The Israeli attack on the Iranian Consulate is no-doubt a serious escalation, however, It is not an enough reason for Tehran to get into a direct confrontation. After all, a state’s decision to go to war with another regional powers is usually made for the sake of numerous and deeply-provocative factors. In fact, Israel did not target the Iranian mainland but rather its consulate in Syria – a country in the center of the “Cold War” between Tel Aviv and Tehran. Furthermore, Israel did not target a senior political figure, a military site or any of the Iranian nuclear sites in Iran- reasons that would definitely push Iran to retaliate by targeting Israel itself.

Studying the Iranian military tactics in the past 20 years, Tehran will most likely avenge the attack on its Consulate by targeting Israeli interests in the Middle-East rather than attacking the Israeli mainland, therefore, Israel won’t be severely provoked and pushed to retaliate. In other words, Iran will retaliate in a manner that would damage the Israeli interests, send a clear warning and calm down the anger of Iranian Public Opinion calling for an immediate revenge, but, it is not likely that the revenge would be fierce and direct enough to push Israel to retaliate even harsher – a move that would definitely push the two regional powers into a direct armed conflict.

On the other hand, it looks like Israel is avoiding to target any Iranian targets outside the region or on the Iranian mainland; as it also does not seek a direct war with Iran- a regional power that has one of the most powerful armies in the Middle-East, with proxies stretching over 5 different countries. Besides, the Israeli army is never ready to go to a full-scale war with Iran, it’s exhausted after 6 months of battling Hamas in Gaza, not to mention the ongoing daily clashes with the Lebanese Hizbollah, a highly-trained and well-equipped force which is not easy to reckon with.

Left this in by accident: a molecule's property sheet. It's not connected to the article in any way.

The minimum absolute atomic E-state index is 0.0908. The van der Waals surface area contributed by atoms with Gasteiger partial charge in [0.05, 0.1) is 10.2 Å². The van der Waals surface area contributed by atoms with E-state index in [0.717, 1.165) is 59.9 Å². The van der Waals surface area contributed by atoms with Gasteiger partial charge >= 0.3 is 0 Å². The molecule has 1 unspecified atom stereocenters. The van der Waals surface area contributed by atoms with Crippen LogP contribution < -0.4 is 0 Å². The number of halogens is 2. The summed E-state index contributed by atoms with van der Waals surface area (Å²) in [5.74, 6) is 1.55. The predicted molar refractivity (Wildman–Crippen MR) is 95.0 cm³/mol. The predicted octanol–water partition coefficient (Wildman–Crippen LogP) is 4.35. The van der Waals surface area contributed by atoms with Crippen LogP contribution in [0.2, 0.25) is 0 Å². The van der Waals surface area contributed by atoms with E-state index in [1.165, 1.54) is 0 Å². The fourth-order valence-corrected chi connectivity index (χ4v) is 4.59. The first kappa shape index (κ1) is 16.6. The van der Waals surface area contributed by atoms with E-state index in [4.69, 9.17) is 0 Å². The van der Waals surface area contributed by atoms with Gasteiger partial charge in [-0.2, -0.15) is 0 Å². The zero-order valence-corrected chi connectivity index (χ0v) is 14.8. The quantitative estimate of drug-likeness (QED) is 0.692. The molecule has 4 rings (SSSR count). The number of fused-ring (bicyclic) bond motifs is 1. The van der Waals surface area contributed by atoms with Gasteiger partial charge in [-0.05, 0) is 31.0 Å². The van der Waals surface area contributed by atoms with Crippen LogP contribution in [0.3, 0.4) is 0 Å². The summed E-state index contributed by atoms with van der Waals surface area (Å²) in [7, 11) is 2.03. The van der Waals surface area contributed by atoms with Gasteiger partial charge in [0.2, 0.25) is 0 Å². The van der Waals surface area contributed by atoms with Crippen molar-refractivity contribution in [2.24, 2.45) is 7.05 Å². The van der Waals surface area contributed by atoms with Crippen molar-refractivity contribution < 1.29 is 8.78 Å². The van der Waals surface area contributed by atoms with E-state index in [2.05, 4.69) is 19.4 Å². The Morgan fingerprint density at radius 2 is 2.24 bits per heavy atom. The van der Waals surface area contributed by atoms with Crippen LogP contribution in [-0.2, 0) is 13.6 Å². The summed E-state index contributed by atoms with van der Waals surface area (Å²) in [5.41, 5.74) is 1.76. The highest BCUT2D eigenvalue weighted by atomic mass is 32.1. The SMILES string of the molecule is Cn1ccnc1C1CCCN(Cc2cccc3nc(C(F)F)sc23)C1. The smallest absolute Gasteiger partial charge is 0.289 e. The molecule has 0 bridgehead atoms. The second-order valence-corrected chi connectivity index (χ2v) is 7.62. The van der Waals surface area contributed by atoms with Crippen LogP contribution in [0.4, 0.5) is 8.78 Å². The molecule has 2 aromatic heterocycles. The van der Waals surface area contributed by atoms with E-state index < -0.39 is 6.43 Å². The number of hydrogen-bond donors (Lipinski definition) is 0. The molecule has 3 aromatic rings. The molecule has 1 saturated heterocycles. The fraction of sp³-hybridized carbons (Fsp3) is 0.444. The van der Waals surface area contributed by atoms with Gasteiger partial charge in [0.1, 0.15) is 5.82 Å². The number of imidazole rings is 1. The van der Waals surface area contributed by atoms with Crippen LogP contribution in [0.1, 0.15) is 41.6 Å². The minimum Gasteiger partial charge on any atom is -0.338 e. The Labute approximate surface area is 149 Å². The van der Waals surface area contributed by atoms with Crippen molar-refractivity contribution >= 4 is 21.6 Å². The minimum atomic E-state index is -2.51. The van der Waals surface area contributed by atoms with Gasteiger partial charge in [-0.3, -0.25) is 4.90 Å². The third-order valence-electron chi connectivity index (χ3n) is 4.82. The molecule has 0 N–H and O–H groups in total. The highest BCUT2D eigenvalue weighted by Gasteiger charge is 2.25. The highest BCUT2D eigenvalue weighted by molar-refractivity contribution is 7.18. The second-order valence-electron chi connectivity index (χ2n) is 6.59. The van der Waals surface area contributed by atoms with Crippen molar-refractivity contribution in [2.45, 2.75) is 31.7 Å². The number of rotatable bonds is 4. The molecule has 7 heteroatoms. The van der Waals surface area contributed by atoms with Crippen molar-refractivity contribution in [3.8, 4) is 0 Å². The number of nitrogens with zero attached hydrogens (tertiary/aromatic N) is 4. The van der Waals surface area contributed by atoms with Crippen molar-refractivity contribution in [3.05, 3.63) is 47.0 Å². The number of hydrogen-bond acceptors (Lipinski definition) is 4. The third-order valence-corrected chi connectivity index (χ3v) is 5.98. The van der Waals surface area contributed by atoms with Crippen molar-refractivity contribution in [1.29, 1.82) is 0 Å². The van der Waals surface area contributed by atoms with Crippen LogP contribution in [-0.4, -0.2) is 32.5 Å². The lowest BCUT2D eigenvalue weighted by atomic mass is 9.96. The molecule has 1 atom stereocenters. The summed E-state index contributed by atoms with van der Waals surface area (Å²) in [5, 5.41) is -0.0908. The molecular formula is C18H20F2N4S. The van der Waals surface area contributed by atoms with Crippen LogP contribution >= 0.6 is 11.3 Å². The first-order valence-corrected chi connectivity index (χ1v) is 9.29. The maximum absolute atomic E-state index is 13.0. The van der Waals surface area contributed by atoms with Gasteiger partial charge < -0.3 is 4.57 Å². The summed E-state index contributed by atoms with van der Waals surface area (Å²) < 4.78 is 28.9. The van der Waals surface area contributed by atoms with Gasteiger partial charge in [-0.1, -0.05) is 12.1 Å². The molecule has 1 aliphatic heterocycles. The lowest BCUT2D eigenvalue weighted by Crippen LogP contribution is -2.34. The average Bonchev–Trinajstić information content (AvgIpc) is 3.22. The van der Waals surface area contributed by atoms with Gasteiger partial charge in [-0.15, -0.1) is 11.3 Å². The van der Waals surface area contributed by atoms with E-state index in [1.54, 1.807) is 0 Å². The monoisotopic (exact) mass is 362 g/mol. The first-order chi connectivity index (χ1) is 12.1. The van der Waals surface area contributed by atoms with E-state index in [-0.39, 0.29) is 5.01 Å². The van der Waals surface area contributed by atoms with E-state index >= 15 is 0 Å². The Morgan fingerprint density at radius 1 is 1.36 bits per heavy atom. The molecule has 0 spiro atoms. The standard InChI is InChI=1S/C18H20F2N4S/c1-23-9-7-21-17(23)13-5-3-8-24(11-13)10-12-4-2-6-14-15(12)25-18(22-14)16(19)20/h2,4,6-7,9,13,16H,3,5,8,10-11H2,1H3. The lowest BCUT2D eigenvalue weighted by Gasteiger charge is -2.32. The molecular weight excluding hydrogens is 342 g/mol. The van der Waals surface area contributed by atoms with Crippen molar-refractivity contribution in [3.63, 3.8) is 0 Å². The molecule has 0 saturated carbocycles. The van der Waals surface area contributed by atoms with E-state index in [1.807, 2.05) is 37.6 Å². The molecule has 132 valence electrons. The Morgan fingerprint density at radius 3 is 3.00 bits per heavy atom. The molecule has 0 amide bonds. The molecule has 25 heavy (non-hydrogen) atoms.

To conclude, none of the two states is intentionally seeking a direct confrontation with the other. Yes, regional tensions are steadily rising but they still haven’t reached the boiling point of a full-scale war. Iran’s influence in the region is growing without the need for a full-scale war, moreover, it is managing to contain and damage the Israeli influence in the Middle-East by arming and supporting many anti-Israeli forces; such as Houthis in Yemen and Hizbollah in Lebanon. This is not to mention that a war with Israel will most likely drag the United States in as well, a scenario Tehran well knows and rationally avoids.

The war between Israel and Iran is not soon -yet- but this does not mean that the ongoing “Cold War” between them won’t be intensifying and gaining new dimensions and horizons. After all, a direct confrontation between Tehran and Tel Aviv will weaken both and allow other competing regional powers to rise on their behalves – a fact both countries are aware of.

Print Friendly, PDF & Email

Leave a Reply